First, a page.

Keep jammin’!

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German master bass luthier Jens Ritter''s first electric guitar, the Princess Isabella baritone jazz solidbody, is reviewed.

Click here to see the full-size video.
When you do gear reviews, once in a while you get handed something that is at once amazing and confounding. And that’s certainly the case with the Jens Ritter-designed Princess Isabella Baritone jazz guitar, which is part of a limited run of 50 instruments.

German luthier Jens Ritter is a trained engineer who got into building guitars and has since attained a fair amount of fame as a custom bass builder. If you have a look at the instruments on his website, you can’t help but be struck by the fact that they have an artistic look and give the impression of being well engineered. Maybe that’s why I was a little unsure what to make of this guitar when it showed up, but I jumped in to see where it took me.

Crowning a Princess
The Princess Isabella got its start when Ritter, during a trip to New York City, visited Rudy Pensa at Rudy’s Music shop. Pensa wondered aloud what sort of jazz guitar Ritter might come up with, and the wheels started to turn in Ritter’s mind. When he completed the design work, he even decided to name the guitar after a young girl he met on the trip.

But while the Princess Isabella was built to emulate the sound and feel of an archtop jazz guitar, it certainly doesn’t look that way. We’ll get to the sound shortly, but let’s start with what it is. The most obvious thing about the PI is that it is white from stem to stern. Every bit of wood is finished in a lovely white shade, and while one of my core beliefs is that the only guitar that looks good in white is a Strat, the finish work here is flawless. The trim is all in 24k gold plating, and there is even a faux f-hole rendered in gold. The body is made of very thin and light swamp ash, while the neck is mahogany with a maple fretboard. The striking tailpiece is made of hand-cast spring steel that was gold plated by a jeweler in Ritter’s hometown of Deidesheim. The tuners are gold Gotoh 510s—the best money can buy. The bridge is a Schaller GTM custom, which is much like a Gibson Nashville Tune-o-matic. It sits on a 24k-gold-plated brass foot that floats on the guitar’s top over a hollow internal chamber that is meant to enhance attack.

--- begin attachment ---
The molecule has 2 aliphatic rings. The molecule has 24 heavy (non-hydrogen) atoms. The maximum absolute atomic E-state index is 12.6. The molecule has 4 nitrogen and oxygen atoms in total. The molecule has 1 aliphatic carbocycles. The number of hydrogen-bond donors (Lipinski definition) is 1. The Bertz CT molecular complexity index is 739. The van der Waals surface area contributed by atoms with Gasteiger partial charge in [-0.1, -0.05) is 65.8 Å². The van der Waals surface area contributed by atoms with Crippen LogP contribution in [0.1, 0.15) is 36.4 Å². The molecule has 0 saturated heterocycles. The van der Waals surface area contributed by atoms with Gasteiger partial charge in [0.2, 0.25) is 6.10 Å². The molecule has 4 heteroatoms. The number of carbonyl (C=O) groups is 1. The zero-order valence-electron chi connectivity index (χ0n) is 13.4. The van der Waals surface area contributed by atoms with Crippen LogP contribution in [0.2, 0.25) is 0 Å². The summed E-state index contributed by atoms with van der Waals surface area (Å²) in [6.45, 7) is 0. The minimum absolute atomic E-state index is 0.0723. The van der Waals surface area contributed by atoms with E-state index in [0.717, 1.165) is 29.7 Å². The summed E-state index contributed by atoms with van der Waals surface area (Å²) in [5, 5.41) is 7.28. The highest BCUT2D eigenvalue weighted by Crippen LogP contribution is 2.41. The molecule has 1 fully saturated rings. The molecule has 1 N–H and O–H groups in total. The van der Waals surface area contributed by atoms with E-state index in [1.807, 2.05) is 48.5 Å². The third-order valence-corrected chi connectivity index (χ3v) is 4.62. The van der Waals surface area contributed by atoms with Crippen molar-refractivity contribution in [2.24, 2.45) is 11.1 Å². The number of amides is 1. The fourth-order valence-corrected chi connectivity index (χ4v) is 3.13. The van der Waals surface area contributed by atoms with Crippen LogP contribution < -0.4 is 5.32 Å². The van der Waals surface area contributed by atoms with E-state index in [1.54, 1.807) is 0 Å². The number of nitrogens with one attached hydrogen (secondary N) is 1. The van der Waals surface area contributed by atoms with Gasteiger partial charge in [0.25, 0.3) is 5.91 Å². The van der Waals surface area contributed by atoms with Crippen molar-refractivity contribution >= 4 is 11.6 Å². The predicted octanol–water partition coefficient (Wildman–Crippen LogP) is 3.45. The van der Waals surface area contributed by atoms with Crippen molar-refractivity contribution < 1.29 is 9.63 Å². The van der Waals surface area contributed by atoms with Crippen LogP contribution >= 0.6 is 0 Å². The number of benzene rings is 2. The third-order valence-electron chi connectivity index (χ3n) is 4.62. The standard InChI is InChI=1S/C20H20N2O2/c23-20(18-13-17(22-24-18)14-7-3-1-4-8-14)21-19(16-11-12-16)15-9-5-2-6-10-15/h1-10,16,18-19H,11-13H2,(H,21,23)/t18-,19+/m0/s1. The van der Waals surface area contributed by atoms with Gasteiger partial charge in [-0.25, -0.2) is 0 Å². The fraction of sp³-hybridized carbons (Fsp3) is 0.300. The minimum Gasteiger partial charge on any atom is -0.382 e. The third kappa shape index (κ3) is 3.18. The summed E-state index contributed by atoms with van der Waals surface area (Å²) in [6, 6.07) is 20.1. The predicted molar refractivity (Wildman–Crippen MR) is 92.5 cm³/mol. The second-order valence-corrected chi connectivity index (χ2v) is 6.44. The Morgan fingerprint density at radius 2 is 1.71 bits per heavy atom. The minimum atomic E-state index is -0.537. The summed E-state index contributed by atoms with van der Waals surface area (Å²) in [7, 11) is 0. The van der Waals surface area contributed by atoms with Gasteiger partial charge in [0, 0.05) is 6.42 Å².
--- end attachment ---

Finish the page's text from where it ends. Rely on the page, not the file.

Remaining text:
The pickup, which fits the guitar’s vibe perfectly, is made to Ritter’s specs by Häeussel Pickups. It uses rare-earth magnets that are quite powerful, facilitating a very thin, good-looking design. The guitar also has a very large 24k-gold-plated backplate that covers the pickup wire channel as well as the hollow space under the bridge.

A Solidbody Jazz Guitar?
This brings us to the fact that this is, in fact, a solidbody guitar. And when I tell you it’s thin, I mean thin—about an inch thick. So if you are used to a hollow body and resting your arm, forget it. It’s really too thin for comfortable arm resting. But, the body shape is wonderfully comfortable and feels great when you’re standing. It also rests very nicely in your lap. Further, the body is amazingly resonant and vibrates like a living thing in your hands. Ritter takes particular pride in jazz-great George Benson’s amazed reaction to this being a solidbody, and rightly so. And the playability of the Princess Isabella is everything you could want from a $10,000 guitar. It plays effortlessly.

Playability and Tones
The PI has a scale length of 28", which makes it a baritone. However, it arrived strung for standard tuning. After spending a lot of time with the guitar I can tell you that it plays so well that I didn’t notice the longer scale length at first. If you have big hands, this will not be a problem—and it may be what you’ve wanted all your life. If you have small hands, you’ll have to try it and see how it works for you.